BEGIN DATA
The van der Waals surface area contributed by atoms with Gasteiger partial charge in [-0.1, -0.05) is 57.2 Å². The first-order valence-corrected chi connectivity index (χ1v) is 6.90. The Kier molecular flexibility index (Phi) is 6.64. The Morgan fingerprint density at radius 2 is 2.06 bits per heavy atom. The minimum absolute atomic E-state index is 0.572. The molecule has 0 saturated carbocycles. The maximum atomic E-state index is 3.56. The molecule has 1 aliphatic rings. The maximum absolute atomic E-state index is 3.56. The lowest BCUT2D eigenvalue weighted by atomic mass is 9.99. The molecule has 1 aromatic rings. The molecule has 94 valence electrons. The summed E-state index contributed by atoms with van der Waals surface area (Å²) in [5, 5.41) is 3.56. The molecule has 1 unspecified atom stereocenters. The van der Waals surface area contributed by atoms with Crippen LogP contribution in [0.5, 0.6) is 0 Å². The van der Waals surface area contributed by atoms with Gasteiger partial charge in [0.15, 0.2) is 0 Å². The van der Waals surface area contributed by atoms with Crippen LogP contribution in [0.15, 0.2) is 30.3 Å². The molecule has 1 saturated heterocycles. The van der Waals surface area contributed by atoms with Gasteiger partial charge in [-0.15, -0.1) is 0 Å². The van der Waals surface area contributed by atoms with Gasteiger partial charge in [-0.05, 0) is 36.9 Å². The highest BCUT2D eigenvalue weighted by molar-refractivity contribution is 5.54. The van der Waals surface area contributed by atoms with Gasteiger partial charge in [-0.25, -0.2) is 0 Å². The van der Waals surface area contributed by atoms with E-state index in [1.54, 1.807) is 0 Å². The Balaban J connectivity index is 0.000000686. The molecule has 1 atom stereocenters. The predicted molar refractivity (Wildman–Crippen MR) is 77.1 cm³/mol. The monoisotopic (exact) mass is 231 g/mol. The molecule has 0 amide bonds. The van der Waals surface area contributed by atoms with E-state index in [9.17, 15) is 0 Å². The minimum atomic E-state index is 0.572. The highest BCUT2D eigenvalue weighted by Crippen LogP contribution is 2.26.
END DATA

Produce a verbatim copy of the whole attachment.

The van der Waals surface area contributed by atoms with Gasteiger partial charge in [-0.1, -0.05) is 57.2 Å². The first-order valence-corrected chi connectivity index (χ1v) is 6.90. The Kier molecular flexibility index (Phi) is 6.64. The Morgan fingerprint density at radius 2 is 2.06 bits per heavy atom. The minimum absolute atomic E-state index is 0.572. The molecule has 0 saturated carbocycles. The maximum atomic E-state index is 3.56. The molecule has 1 aliphatic rings. The maximum absolute atomic E-state index is 3.56. The lowest BCUT2D eigenvalue weighted by atomic mass is 9.99. The molecule has 1 aromatic rings. The molecule has 94 valence electrons. The summed E-state index contributed by atoms with van der Waals surface area (Å²) in [5, 5.41) is 3.56. The molecule has 1 unspecified atom stereocenters. The van der Waals surface area contributed by atoms with Crippen LogP contribution in [0.5, 0.6) is 0 Å². The van der Waals surface area contributed by atoms with Gasteiger partial charge in [0.15, 0.2) is 0 Å². The van der Waals surface area contributed by atoms with Crippen LogP contribution in [0.15, 0.2) is 30.3 Å². The molecule has 1 saturated heterocycles. The van der Waals surface area contributed by atoms with Gasteiger partial charge in [-0.15, -0.1) is 0 Å². The van der Waals surface area contributed by atoms with Gasteiger partial charge in [-0.05, 0) is 36.9 Å². The highest BCUT2D eigenvalue weighted by molar-refractivity contribution is 5.54. The van der Waals surface area contributed by atoms with Gasteiger partial charge in [-0.25, -0.2) is 0 Å². The van der Waals surface area contributed by atoms with E-state index in [1.54, 1.807) is 0 Å². The Balaban J connectivity index is 0.000000686. The molecule has 1 atom stereocenters. The predicted molar refractivity (Wildman–Crippen MR) is 77.1 cm³/mol. The monoisotopic (exact) mass is 231 g/mol. The molecule has 0 amide bonds. The van der Waals surface area contributed by atoms with E-state index in [9.17, 15) is 0 Å². The minimum atomic E-state index is 0.572. The highest BCUT2D eigenvalue weighted by Crippen LogP contribution is 2.26.